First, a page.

Is sex really so complicated? Honestly, it’s very complicated and the common banter around the catch term “androgens”, such as testosterone, DHE-S, DHT, (particularly testosterone), have been shown to have both central and peripheral effects… that mean on therein and the penis itself…which can influence both libido and penile erection (Traish et al., 2007; Buvat et al., 2010). They are necessary (although not sufficient) for sexual desire in men, are essential in the maintenance of libido, and have an important role in regulating erectile capacity (Mills et al., 1996; Gray et al., 2005; Gooren and Saad, 2006; Traish et al., 2007; Buvat et al., 2010).
In men with normal gonadal function, however, there is no correlation between circulating testosterone levels and measures of sexual interest, activity, or erectile function (Krause and Müller, 2000). After castration in the male or other causes leading to a reduction in androgen levels, there is generally a decline in libido, and sometimes in erectile and ejaculatory functions. Morning erections in men can be used as a barometer for sexual prowess and a “dip stick” of testosterone levels.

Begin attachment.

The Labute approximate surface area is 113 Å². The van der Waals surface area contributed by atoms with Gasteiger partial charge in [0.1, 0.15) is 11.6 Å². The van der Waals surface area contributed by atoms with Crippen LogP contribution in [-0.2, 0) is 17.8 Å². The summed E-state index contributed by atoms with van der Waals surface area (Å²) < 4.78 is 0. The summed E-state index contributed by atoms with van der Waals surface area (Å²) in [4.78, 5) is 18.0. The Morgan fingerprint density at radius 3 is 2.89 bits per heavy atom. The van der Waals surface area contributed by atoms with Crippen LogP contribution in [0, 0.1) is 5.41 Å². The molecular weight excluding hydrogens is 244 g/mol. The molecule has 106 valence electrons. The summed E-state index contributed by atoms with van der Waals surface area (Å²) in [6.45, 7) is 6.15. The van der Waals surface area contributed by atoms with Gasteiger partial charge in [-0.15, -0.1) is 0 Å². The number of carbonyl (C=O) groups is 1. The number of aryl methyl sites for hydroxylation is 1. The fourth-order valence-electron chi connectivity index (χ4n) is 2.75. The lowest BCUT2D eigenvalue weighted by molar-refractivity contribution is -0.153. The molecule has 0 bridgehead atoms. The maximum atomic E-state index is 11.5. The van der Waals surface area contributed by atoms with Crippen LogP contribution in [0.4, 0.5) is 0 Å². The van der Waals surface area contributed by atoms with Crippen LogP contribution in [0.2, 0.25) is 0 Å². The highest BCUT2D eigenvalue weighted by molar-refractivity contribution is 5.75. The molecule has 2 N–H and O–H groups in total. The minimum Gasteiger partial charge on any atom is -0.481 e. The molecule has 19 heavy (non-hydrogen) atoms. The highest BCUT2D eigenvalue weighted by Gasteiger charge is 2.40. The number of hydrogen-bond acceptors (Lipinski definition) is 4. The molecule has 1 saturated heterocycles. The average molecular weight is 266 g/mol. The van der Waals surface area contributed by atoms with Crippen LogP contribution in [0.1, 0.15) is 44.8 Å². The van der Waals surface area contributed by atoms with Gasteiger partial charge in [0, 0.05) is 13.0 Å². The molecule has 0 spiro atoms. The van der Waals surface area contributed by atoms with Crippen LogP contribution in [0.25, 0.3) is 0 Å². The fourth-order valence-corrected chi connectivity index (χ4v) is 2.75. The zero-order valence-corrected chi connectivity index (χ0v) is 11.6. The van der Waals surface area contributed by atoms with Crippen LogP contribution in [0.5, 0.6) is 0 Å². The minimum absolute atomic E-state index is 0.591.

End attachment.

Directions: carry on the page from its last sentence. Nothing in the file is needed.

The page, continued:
Bi-weekly testosterone administration of about 200mg of testosterone cypionate restores sexual interest and associated sexual activity in hypogonadal or castrated adult men (Skakkebaek et al., 1981; O’Carroll et al., 1985; Traish et al., 2007; Buvat et al., 2010). The testosterone dose-response relationships for sexual function and visuospatial cognition differ in older and young men; higher testosterone doses are needed in the elderly for normal sexual functioning (Gray et al., 2005).
Much more to follow!